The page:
Cancer patients with annual household incomes below $50,000 were less likely to participate in clinical trials than higher income patients and were more likely to be concerned about how to pay for clinical trial participation, according to a large study by the SWOG (formerly the Southwest Oncology Group) cancer research cooperative group.
Led by the Hutchinson Center's Dr. Joseph Unger of the SWOG Statistical Center in the Public Health Sciences Division, the study surveyed 5,499 patients who registered with an online treatment decision tool. The findings are being presented at the annual meeting of the American Society for Clinical Oncology in Chicago this week.
The researchers, including Dr. Carol Moinpour (also of PHS), found 7.6 percent of survey takers with an annual income below $50,000 reported participating in clinical trials, while 10 percent of those with incomes of $50,000 or more said they took part.
Patient and researcher concerns
Lower levels of participation are a concern on at least two fronts, Unger said. "From the patient perspective, since clinical trials offer state-of-the-art therapy, lower income patients may not have equal access to this important medical resource," he said.
On a broader scientific level, Unger said that increasing participation rates of lower income patients in clinical trials would give doctors and researchers greater confidence that the results of those trials apply to patients across the income spectrum. In addition, with more patients participating in clinical trials, trials could be done more quickly, ultimately speeding the development of new treatments for cancer patients.
The researchers found that lower income patients were more likely to be concerned about how to pay for the care they would receive as part of a clinical trial. Unger said that although past research has shown that patient care costs for clinical trials are not appreciably higher than for nontrial treatments, lower income patients may still be more concerned about co-pays and co-insurance than higher income patients. Also, lower income patients may be more affected by the indirect or hidden costs of clinical trial participation, such as having to take time off work to go to a clinic visit. The researchers suggested that further research is needed to identify the specific cost concerns that may be limiting participation for lower income patients.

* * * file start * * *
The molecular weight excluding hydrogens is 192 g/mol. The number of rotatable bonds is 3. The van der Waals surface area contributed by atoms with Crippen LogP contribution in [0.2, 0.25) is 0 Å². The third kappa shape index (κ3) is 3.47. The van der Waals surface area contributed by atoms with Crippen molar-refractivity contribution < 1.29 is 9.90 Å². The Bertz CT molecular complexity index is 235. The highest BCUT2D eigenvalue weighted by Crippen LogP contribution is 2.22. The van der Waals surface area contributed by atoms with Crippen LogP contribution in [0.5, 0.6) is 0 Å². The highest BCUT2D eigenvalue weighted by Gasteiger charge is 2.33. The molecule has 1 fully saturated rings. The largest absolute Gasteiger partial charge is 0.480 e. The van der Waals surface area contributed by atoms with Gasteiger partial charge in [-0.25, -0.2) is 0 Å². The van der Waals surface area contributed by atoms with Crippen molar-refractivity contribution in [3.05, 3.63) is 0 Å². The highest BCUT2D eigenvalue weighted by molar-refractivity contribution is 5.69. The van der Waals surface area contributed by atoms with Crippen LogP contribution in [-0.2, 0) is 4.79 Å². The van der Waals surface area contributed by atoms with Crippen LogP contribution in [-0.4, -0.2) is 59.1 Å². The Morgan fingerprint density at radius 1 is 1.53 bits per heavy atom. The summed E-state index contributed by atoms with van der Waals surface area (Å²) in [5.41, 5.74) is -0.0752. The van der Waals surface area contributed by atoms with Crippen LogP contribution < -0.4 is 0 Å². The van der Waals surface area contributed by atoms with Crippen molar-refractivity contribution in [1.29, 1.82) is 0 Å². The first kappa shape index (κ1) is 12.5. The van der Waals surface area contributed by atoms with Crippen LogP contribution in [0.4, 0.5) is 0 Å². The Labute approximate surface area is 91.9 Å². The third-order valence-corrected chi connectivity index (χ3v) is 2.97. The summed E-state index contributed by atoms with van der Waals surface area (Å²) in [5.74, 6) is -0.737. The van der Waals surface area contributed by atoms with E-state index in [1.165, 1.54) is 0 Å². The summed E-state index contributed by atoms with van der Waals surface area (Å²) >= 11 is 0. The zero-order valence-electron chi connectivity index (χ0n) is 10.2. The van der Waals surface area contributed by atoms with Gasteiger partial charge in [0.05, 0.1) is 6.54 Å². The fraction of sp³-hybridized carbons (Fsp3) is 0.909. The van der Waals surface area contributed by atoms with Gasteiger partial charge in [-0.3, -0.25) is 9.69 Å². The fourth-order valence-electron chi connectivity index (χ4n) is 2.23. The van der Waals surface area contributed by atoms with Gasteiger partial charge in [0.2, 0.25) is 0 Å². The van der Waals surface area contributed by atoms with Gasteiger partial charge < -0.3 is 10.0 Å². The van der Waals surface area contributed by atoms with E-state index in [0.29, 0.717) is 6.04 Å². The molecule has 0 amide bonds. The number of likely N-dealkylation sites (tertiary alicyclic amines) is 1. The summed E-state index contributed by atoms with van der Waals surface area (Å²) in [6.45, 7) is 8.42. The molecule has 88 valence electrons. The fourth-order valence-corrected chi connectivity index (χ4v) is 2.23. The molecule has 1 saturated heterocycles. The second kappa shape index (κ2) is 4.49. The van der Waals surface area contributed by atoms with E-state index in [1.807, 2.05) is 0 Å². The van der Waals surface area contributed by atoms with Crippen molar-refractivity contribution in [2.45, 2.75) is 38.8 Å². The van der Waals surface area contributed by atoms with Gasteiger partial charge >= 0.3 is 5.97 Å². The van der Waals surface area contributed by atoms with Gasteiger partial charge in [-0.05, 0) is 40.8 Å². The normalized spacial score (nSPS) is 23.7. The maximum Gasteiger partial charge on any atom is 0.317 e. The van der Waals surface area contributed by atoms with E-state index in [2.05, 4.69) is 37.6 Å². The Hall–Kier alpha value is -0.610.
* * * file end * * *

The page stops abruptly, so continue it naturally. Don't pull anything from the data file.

Study used actual patient incomes
Unger said this is the largest national study to use actual patient incomes and to also account for other medical conditions. Comorbidities are an important factor because lower income patients are more likely to suffer from a range of health conditions that might limit their eligibility for trials. This study was able to control for these differences in health status, yet the difference in participation rates by income level remained.
Because income data are not generally collected from patients when they start treatment, previous studies looking at socioeconomic status and trial participation often included surrogate measures to infer income level; for example, median income level from the patient's ZIP code region was used to estimate individual patient income. Those earlier studies hinted at this correlation, but tended to be less reliable as evidence.
SWOG is one of the five cooperative groups that together comprise the National Cancer Institute's National Clinical Trials Network. The group designs and conducts multidisciplinary clinical trials to improve the practice of medicine in preventing, detecting, and treating cancer, and to enhance the quality of life for cancer survivors. The Center houses SWOG's statistical center.
The National Cancer Institute and NexCura funded the study.
[Adapted from a SWOG news release]